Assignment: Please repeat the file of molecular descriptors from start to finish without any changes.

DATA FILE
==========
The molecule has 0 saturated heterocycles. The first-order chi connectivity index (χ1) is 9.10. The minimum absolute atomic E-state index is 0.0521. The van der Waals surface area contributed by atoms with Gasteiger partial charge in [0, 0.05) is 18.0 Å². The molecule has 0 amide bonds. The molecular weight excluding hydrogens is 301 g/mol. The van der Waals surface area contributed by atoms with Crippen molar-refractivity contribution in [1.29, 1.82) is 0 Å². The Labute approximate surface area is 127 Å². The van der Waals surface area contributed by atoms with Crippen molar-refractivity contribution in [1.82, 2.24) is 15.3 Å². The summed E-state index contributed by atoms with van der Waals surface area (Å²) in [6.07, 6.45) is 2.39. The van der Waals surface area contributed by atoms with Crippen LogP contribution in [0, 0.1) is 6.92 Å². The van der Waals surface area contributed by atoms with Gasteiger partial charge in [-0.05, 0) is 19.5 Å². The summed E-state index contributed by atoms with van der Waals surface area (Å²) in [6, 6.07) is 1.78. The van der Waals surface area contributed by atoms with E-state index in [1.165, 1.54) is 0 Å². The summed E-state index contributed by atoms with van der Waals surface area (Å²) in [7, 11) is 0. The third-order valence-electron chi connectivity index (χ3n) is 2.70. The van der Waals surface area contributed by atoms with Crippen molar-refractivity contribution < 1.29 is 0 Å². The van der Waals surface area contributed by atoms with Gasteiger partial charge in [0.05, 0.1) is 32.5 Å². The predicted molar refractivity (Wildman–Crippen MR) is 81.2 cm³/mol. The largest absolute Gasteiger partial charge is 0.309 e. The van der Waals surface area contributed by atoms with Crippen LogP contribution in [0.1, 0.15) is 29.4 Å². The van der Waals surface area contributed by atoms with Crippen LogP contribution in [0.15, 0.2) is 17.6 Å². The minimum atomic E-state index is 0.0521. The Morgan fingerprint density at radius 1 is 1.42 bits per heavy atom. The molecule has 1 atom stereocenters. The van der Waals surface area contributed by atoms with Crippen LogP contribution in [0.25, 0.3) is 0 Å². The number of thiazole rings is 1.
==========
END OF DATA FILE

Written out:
The molecule has 0 saturated heterocycles. The first-order chi connectivity index (χ1) is 9.10. The minimum absolute atomic E-state index is 0.0521. The van der Waals surface area contributed by atoms with Gasteiger partial charge in [0, 0.05) is 18.0 Å². The molecule has 0 amide bonds. The molecular weight excluding hydrogens is 301 g/mol. The van der Waals surface area contributed by atoms with Crippen molar-refractivity contribution in [1.29, 1.82) is 0 Å². The Labute approximate surface area is 127 Å². The van der Waals surface area contributed by atoms with Crippen molar-refractivity contribution in [1.82, 2.24) is 15.3 Å². The summed E-state index contributed by atoms with van der Waals surface area (Å²) in [6.07, 6.45) is 2.39. The van der Waals surface area contributed by atoms with Crippen LogP contribution in [0, 0.1) is 6.92 Å². The van der Waals surface area contributed by atoms with Gasteiger partial charge in [-0.05, 0) is 19.5 Å². The summed E-state index contributed by atoms with van der Waals surface area (Å²) in [6, 6.07) is 1.78. The van der Waals surface area contributed by atoms with E-state index in [1.165, 1.54) is 0 Å². The summed E-state index contributed by atoms with van der Waals surface area (Å²) in [7, 11) is 0. The third-order valence-electron chi connectivity index (χ3n) is 2.70. The van der Waals surface area contributed by atoms with Crippen molar-refractivity contribution < 1.29 is 0 Å². The van der Waals surface area contributed by atoms with Gasteiger partial charge in [0.05, 0.1) is 32.5 Å². The predicted molar refractivity (Wildman–Crippen MR) is 81.2 cm³/mol. The largest absolute Gasteiger partial charge is 0.309 e. The van der Waals surface area contributed by atoms with Crippen LogP contribution in [0.1, 0.15) is 29.4 Å². The van der Waals surface area contributed by atoms with Crippen LogP contribution in [0.15, 0.2) is 17.6 Å². The minimum atomic E-state index is 0.0521. The Morgan fingerprint density at radius 1 is 1.42 bits per heavy atom. The molecule has 1 atom stereocenters. The van der Waals surface area contributed by atoms with Crippen LogP contribution in [0.25, 0.3) is 0 Å². The number of thiazole rings is 1.